Holland Hitch, a 75-year-old family-owned business head-quartered in Holland, Michigan, manufactures premium-quality truck and trailer components throughout the U.S., Europe, and the Far East. Holland sells to three primary customers: trailer OEMs, tractor OEMs, and large fleet owners. In the mid-nineties, Holland saw that almost half of its total available opportunity was in the large-fleet segment, a niche in which Holland had historically been least successful. Fleet buyers tend to focus intensely on purchase price and so were unwilling to buy Holland's premium-priced components. Holland knew that, if it wanted to continue growing, it would have to develop a strategy to penetrate the large fleets.
In 1996, Holland promoted Dan Millar, who had successfully sold Holland products to large fleets, to become its manager of national accounts. Holland asked that Millar develop a national account management program to serve the large-fleet segment. After the promotion, Millar considered how Holland might sell differently to large-fleet buyers. In his own selling, Millar regularly quantified value. As an example, Holland sells a fifth wheel—the large metal wheel that attaches the truck to the trailer. Holland's fifth wheel had a premium price, but it was made of aluminum, which meant it was lighter than the steel fifth wheels that competitors manufactured. Millar determined how much gasoline the lighter Holland fifth wheel saved a tractor trailer during a year and showed that its gas savings more than made up for the price differential. He then did the same for Holland's two other major components: suspensions (mechanical and air) and landing gears. He put the numbers on a spreadsheet and started to sell using that spreadsheet.
While calling on a fleet buyer's office, Millar would start by asking what sorts of components the Fleet would be looking to buy or replace that year. These always included items from Holland's product mix. Then Millar would explain the value that each Holland component offered one tractor-trailer, entering them on the spreadsheet. The spreadsheet instantly added the savings for one tractor-trailer. The sales closer for Millar often came when he asked how many tractor-trailers the account had in its fleet. When he entered that number, the spreadsheet would multiply savings times total tractor-trailers. Many times, the number was in the hundreds of thousands of dollars. The sale at that point was not assured, but quantifying Holland's total value versus what his competitors were offering guaranteed that Holland would be considered very carefully. And the sales numbers started growing dramatically.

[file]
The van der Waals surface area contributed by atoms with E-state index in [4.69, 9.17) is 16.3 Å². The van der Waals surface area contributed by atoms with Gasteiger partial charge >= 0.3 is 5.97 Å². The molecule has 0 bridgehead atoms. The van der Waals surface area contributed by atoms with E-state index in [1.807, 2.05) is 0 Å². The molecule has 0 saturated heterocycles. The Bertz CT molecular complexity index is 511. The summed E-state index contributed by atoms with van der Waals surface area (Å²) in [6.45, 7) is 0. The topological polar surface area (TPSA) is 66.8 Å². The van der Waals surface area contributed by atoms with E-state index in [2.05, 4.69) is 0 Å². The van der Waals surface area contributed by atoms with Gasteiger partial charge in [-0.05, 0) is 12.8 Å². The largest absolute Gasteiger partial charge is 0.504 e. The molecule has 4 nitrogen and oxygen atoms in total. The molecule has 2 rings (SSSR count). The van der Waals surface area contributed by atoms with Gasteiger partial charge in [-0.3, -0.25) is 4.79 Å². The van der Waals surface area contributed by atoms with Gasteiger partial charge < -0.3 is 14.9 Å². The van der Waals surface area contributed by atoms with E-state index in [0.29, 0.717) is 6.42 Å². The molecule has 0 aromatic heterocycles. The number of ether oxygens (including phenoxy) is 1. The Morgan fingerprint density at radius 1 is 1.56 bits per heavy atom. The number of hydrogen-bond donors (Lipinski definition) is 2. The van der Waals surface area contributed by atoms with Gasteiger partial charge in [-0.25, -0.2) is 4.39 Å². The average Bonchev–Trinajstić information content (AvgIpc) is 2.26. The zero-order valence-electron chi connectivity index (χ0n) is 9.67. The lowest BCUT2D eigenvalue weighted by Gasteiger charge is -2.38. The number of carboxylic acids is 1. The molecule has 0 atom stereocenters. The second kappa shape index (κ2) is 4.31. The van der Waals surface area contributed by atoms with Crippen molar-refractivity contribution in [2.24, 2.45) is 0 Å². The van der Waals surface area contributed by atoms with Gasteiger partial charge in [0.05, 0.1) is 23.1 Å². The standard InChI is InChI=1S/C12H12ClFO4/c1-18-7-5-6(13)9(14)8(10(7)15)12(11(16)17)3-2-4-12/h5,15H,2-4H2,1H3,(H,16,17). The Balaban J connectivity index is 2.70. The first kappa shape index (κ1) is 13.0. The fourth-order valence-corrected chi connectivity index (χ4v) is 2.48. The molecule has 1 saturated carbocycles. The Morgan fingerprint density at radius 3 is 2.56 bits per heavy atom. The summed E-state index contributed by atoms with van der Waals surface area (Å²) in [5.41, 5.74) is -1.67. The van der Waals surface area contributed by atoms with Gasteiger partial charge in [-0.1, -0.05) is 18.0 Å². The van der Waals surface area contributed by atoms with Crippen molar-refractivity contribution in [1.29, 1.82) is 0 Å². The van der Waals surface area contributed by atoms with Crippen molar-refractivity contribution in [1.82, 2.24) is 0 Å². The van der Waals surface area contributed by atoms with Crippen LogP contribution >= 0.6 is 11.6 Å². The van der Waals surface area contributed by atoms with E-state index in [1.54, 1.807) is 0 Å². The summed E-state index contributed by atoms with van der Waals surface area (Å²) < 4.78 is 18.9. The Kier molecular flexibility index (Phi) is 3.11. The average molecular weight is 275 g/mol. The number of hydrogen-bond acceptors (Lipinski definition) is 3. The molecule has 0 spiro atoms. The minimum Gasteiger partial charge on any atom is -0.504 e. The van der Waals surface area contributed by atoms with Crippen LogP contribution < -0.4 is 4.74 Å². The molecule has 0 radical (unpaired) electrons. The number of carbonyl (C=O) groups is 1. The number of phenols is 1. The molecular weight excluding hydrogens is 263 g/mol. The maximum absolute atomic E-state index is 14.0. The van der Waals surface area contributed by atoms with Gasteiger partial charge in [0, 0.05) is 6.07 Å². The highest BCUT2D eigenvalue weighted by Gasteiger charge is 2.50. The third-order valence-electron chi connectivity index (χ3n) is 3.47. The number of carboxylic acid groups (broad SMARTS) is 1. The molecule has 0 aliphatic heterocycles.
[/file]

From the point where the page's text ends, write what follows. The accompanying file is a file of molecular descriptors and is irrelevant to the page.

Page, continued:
The spreadsheet eventually became too cumbersome, and Holland funded the development of a relational database that Millar had envisioned, called Component Value Analysis (CVA). CVA continued to quantify component value, but also captured fleet operational data and cost drivers. After the Holland account managers had entered a baseline amount of performance data, the CVA became a performance indicator. It could tell fleet buyers exactly where they were spending too much money in certain areas—such as oil or maintenance, for example. Holland's normative performance database allowed it to offer a value that its competitors could not.
Holland's final success? After developing CVA, hiring new people, and training its field sales representatives how to become national account managers, Holland generated more than $50 million in incremental revenue from 1996–2000. Holland's president declared that the national account program was the single most effective marketing initiative in the company's history. Perhaps most important, Holland's use of CVA with its customers has been the starting point of a major restructuring of its overall marketing strategy. The software shows the importance of viewing product value from the customer's perspective and has resulted in an increased sense of customer responsiveness from all parts of Holland Hitch, from marketing to engineering to manufacturing. All this came about because a gifted national account manager started quantifying the value that Holland delivered to a targeted segment.
The Holland case is interesting because the CVA program, designed to quantify customer value, became the focal point of the organization becoming aligned to serve the customer. Our third case shows another creative national account manager, Rich Mistkowski, and how he was able to recover and expand orders from a customer that had booted out his company, National Office Supplies, for delivering no value.